While Action Hunger’s inaugural vending machine — a $13,000 model donated by N&W Global Vending — is located tucked inside the entrance of a shopping center, train station-based installations are still very much the ideal based on Khaled’s personal experiences, largely because they offer the greatest round-the-clock accessibility and are sheltered from the elements and well-lit. (For what it’s worth, Broadmarsh Centre is adjacent to a major Nottingham bus terminal, although that facility was shuttered last summer for redevelopment.)
Special cards distributed by local homeless-support organizations are the only currency accepted by Action Hunger's special vending machines. Three items per cardholder can be dispensed per day. (Illustration: Action Hunger)
Next up? The U.S.
While Action Hunger’s debut vending machine can be found in Nottingham — an appropriate launching pad considering the city’s associations with a certain folkloric outlaw who assisted the poor — the organization has ambitious plan to expand to larger cities struggling with homelessness.
Per the Guardian, Khaled hopes to raise enough funds to install 25 to 30 similar vending machines across England by the end of 2018, including an upcoming machine in Manchester. He’s reportedly in talks with Network Rail, the government-owned entity that oversees most of the United Kingdom’s rail network, to potentially install machines in select stations.
Simultaneously, Khaled plans to introduce the concept to the United States. In February, Action Hunger’s first two stateside vending machines will be rolled out in New York City. (As reported by the Post, the charity already has secured a partnership with New York-based nonprofit Rescuing Leftover Cuisine to help stock the maiden machines and is also in talks with Tyson Foods. It’s unclear where exactly these machines will be installed.) Following that, there are plans for machines in Los Angeles, San Francisco and Seattle, all cities where homelessness is an emergency-level crisis.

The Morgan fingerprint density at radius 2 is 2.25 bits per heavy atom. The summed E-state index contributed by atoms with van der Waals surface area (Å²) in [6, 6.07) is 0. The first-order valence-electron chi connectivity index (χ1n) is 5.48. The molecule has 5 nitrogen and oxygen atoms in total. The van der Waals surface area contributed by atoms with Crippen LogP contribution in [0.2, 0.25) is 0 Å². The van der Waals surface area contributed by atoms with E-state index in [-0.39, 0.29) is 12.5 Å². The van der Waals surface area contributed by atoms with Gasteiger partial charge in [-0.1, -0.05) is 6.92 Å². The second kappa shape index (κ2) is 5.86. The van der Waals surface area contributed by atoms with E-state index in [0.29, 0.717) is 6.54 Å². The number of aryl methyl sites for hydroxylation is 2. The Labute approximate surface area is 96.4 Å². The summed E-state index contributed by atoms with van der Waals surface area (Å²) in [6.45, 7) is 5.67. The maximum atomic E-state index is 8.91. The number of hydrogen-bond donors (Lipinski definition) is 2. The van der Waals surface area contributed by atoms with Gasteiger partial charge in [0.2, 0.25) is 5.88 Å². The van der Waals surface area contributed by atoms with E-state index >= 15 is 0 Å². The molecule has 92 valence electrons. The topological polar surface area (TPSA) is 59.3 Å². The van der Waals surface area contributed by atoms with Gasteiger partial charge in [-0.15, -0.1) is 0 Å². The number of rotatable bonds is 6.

Global interest in the concept is growing, too. As Khaled tells the Guardian: “I’ve had emails from people in Greece, Spain, Australia and China, all wanting to know more.”
Action Hunger’s reimagining of the humble, often-maligned vending machine is novel. (The fact that Stephen Hawking serves as the charity's head patron also doesn't hurt get the word out.) But there’s also something to be said about what a massive difference improved accessibility to the basics — food, water, supplies — can make for those living on the streets.
For example, the city of Tacoma, Washington, recently took a similar approach by providing running water to a large homeless encampment on the edge of town and, later, a designated temporary emergency housing site in the downtown area. Almost immediately, city leaders found that providing easy access to such a basic, taken-for-granted resource vastly improved the health and dignity of Tacoma’s homeless while also mitigating water pollution.
“We gave them an opportunity to tell us what they wanted, and they said showers, laundry, bathroom facilities, and a way to wash their hands, and do dishes and cook,” Jeff Jenkins, assistant director of the Tacoma Public Works Department, recently told CityLab. Water is “core to being alive, and it’s also a way ... to maintain a standard of cleanliness."
Back in Nottingham, Khaled is confident that highly accessible vending machines stocked with items like clean socks, toiletries and fresh fruit will help to complement other initiatives and end the cycle of homelessness in that city. “In an ideal world, I would never have needed to start this charity,” he tells the Post. “I would love nothing more than to shutter this charity next week.”